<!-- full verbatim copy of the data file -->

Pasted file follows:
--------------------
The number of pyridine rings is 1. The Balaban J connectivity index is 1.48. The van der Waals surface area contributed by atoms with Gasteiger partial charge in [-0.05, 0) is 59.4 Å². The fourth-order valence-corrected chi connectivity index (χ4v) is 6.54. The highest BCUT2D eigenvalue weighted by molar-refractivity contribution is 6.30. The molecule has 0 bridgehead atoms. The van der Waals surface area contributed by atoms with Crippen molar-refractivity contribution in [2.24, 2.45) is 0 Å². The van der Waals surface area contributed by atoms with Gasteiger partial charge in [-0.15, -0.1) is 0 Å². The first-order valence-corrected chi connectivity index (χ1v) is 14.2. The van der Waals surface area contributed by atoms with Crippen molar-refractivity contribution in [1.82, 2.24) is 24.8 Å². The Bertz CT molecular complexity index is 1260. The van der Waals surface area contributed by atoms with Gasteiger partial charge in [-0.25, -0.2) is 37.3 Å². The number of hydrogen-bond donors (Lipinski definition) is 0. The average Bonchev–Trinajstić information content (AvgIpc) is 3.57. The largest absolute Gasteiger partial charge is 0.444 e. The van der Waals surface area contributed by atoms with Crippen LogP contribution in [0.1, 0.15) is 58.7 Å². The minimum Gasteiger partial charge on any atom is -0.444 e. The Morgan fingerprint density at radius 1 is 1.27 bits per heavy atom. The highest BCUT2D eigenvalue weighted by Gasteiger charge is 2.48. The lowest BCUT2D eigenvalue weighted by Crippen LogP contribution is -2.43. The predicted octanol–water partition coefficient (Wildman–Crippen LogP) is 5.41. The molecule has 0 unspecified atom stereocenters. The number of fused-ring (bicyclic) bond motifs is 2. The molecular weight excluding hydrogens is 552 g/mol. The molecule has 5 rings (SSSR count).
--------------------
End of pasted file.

The number of pyridine rings is 1. The Balaban J connectivity index is 1.48. The van der Waals surface area contributed by atoms with Gasteiger partial charge in [-0.05, 0) is 59.4 Å². The fourth-order valence-corrected chi connectivity index (χ4v) is 6.54. The highest BCUT2D eigenvalue weighted by molar-refractivity contribution is 6.30. The molecule has 0 bridgehead atoms. The van der Waals surface area contributed by atoms with Crippen molar-refractivity contribution in [2.24, 2.45) is 0 Å². The van der Waals surface area contributed by atoms with Gasteiger partial charge in [-0.15, -0.1) is 0 Å². The first-order valence-corrected chi connectivity index (χ1v) is 14.2. The van der Waals surface area contributed by atoms with Crippen molar-refractivity contribution in [1.82, 2.24) is 24.8 Å². The Bertz CT molecular complexity index is 1260. The van der Waals surface area contributed by atoms with Gasteiger partial charge in [-0.25, -0.2) is 37.3 Å². The number of hydrogen-bond donors (Lipinski definition) is 0. The average Bonchev–Trinajstić information content (AvgIpc) is 3.57. The largest absolute Gasteiger partial charge is 0.444 e. The van der Waals surface area contributed by atoms with Crippen LogP contribution in [0.1, 0.15) is 58.7 Å². The minimum Gasteiger partial charge on any atom is -0.444 e. The Morgan fingerprint density at radius 1 is 1.27 bits per heavy atom. The highest BCUT2D eigenvalue weighted by Gasteiger charge is 2.48. The lowest BCUT2D eigenvalue weighted by Crippen LogP contribution is -2.43. The predicted octanol–water partition coefficient (Wildman–Crippen LogP) is 5.41. The molecule has 0 unspecified atom stereocenters. The number of fused-ring (bicyclic) bond motifs is 2. The molecular weight excluding hydrogens is 552 g/mol. The molecule has 5 rings (SSSR count).